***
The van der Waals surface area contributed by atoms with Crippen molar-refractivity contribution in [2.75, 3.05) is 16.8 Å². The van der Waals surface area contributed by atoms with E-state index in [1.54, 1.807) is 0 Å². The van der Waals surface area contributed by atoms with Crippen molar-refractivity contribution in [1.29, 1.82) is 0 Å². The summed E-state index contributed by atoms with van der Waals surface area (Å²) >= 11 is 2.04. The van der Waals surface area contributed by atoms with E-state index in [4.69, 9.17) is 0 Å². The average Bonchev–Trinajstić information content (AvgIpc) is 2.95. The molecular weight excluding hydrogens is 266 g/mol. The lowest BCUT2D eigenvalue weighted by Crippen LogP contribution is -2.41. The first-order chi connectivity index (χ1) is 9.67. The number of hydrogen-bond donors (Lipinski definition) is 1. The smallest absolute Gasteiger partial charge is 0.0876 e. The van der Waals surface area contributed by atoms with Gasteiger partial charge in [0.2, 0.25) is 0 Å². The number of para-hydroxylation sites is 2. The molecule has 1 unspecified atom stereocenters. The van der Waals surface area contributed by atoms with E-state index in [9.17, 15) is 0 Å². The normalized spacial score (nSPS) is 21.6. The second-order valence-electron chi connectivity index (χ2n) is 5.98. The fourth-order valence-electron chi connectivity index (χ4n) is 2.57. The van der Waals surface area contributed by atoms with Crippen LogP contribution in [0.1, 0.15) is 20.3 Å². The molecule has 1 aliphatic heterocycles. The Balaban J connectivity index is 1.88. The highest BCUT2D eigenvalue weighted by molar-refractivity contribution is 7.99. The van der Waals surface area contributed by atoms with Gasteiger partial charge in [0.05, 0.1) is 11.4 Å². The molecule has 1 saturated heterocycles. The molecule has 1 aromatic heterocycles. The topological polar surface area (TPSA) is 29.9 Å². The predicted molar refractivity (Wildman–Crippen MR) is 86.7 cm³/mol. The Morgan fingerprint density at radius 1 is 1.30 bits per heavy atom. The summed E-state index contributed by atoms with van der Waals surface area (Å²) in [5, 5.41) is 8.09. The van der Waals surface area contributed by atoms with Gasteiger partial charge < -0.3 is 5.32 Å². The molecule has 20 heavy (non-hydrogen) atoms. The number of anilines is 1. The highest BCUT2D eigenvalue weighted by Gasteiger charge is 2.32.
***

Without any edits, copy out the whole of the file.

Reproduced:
The van der Waals surface area contributed by atoms with Crippen molar-refractivity contribution in [2.75, 3.05) is 16.8 Å². The van der Waals surface area contributed by atoms with E-state index in [1.54, 1.807) is 0 Å². The van der Waals surface area contributed by atoms with Crippen molar-refractivity contribution in [1.29, 1.82) is 0 Å². The summed E-state index contributed by atoms with van der Waals surface area (Å²) >= 11 is 2.04. The van der Waals surface area contributed by atoms with E-state index in [4.69, 9.17) is 0 Å². The average Bonchev–Trinajstić information content (AvgIpc) is 2.95. The molecular weight excluding hydrogens is 266 g/mol. The lowest BCUT2D eigenvalue weighted by Crippen LogP contribution is -2.41. The first-order chi connectivity index (χ1) is 9.67. The number of hydrogen-bond donors (Lipinski definition) is 1. The smallest absolute Gasteiger partial charge is 0.0876 e. The van der Waals surface area contributed by atoms with Gasteiger partial charge in [0.2, 0.25) is 0 Å². The number of para-hydroxylation sites is 2. The molecule has 1 unspecified atom stereocenters. The van der Waals surface area contributed by atoms with E-state index in [9.17, 15) is 0 Å². The normalized spacial score (nSPS) is 21.6. The second-order valence-electron chi connectivity index (χ2n) is 5.98. The fourth-order valence-electron chi connectivity index (χ4n) is 2.57. The van der Waals surface area contributed by atoms with Crippen LogP contribution in [0.1, 0.15) is 20.3 Å². The molecule has 1 aliphatic heterocycles. The Balaban J connectivity index is 1.88. The highest BCUT2D eigenvalue weighted by molar-refractivity contribution is 7.99. The van der Waals surface area contributed by atoms with Gasteiger partial charge in [0.05, 0.1) is 11.4 Å². The molecule has 1 saturated heterocycles. The molecule has 1 aromatic heterocycles. The topological polar surface area (TPSA) is 29.9 Å². The predicted molar refractivity (Wildman–Crippen MR) is 86.7 cm³/mol. The Morgan fingerprint density at radius 1 is 1.30 bits per heavy atom. The summed E-state index contributed by atoms with van der Waals surface area (Å²) in [5, 5.41) is 8.09. The van der Waals surface area contributed by atoms with Gasteiger partial charge < -0.3 is 5.32 Å². The molecule has 20 heavy (non-hydrogen) atoms. The number of anilines is 1. The highest BCUT2D eigenvalue weighted by Gasteiger charge is 2.32.